Proposed Clinical Trial: Effect of Prostratin on Latent Viral Reservoirs.

Stephen Brown, MD, Marjan Hezareh Ph.D. AIDS ReSearch Alliance, 621 A N San Vicente Blvd, West Hollywood, CA 90069 (USA).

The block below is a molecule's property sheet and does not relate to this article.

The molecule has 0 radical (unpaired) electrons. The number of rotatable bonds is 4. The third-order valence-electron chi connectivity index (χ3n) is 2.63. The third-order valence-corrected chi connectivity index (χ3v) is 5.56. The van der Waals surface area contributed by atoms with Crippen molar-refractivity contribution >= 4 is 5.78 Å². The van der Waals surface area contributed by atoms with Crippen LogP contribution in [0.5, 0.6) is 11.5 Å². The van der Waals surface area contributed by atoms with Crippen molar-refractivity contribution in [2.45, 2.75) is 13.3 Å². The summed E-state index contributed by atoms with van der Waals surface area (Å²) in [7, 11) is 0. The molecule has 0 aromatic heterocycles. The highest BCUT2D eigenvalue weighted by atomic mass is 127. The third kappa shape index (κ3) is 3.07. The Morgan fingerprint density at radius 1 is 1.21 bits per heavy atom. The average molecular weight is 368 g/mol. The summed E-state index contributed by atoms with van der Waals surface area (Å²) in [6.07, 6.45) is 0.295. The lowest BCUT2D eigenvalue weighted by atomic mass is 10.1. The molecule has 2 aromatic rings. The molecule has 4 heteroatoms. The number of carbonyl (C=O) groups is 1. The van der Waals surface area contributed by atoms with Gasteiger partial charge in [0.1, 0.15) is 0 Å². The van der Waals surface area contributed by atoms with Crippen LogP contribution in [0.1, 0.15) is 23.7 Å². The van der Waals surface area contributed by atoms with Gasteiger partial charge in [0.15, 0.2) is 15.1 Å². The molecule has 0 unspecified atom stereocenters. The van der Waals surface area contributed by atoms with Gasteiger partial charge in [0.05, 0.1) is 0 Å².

Background: Prostratin, a non-tumor promoting phorbol ester has been used in traditional Samoan medicine for treatment of viral hepatitis. Prostratin, in addition to anti-HIV activity via downregulation of CD4 and CXCR4 receptors, exhibits potent activation of HIV replication and expression in latently infected cell lines, several in vitro models of latency and PBMC’s from suppressed patients. Current toxicological studies are being conducted to allow submission of an IND for phase I studies. Material and Methods: Currently prostratin is undergoing preclinical toxicology under the auspices of the NIH Inter-Institute Program for the Development of AIDS Related Therapeutics, (IIP-DART). Additional standard IND toxicology is the next development step. Preliminary toxicological results are presented below along with an outline of a proposed phase I trial design and endpoints, i.e., a “template” to examine reservoir depleting strategies and compounds. Results: Single dose range finding studies in rats indicates a dose dependent reversible hepatotoxicity with a maximum tolerated dose between 0.2 and 0.4 mg/kg. The maximum tolerated dose (via IV bolus) in Rhesus Macaques is estimated at between 0.4 and 0.6 mg/kg. Repeat dosing at 0.4mg/kg was tolerated with reversible toxicity. Human micromosomal experiments indicate time dependant loss of parent compound with a single metabolite representing less than 17% of total amount, and rapid distribution of the drug. Urinary excretion was less that 5%. Oral bioavailability is estimated at 28%. Simulations of various activation levels reveal that prostratin, used as a single agent, would require multiple cycles of administration to achieve a detectable 3 log decrease in latent virus. Additional dosing to determine whether toxicity is related to a “Cmax” effect or exposure are planned. These studies will help determine the optimal dosing schedule, i.e., single maximum dose vs multiple smaller daily doses per cycle. Clinical Trial Design and Endpoints: The initial clinical trial design will attempt to determine the maximum tolerated dose of prostratin, and the time to return to baseline of any toxicities seen. The initial endpoints will be determinations of activation markers, “blips” in plasma or tissue (gut) viral RNA and changes in proviral DNA in plasma, tissue and HIV co-culture assays. Conclusion: Clinical attempts to target viral reservoirs face challenges in designing interventions which can measure if changes in planned endpoints can reasonably be measured, whether any changes measured are clinically significant and whether such interventions warrant the potential risks to patients. Most likely, several targeting modalities will need to be combined to be successful.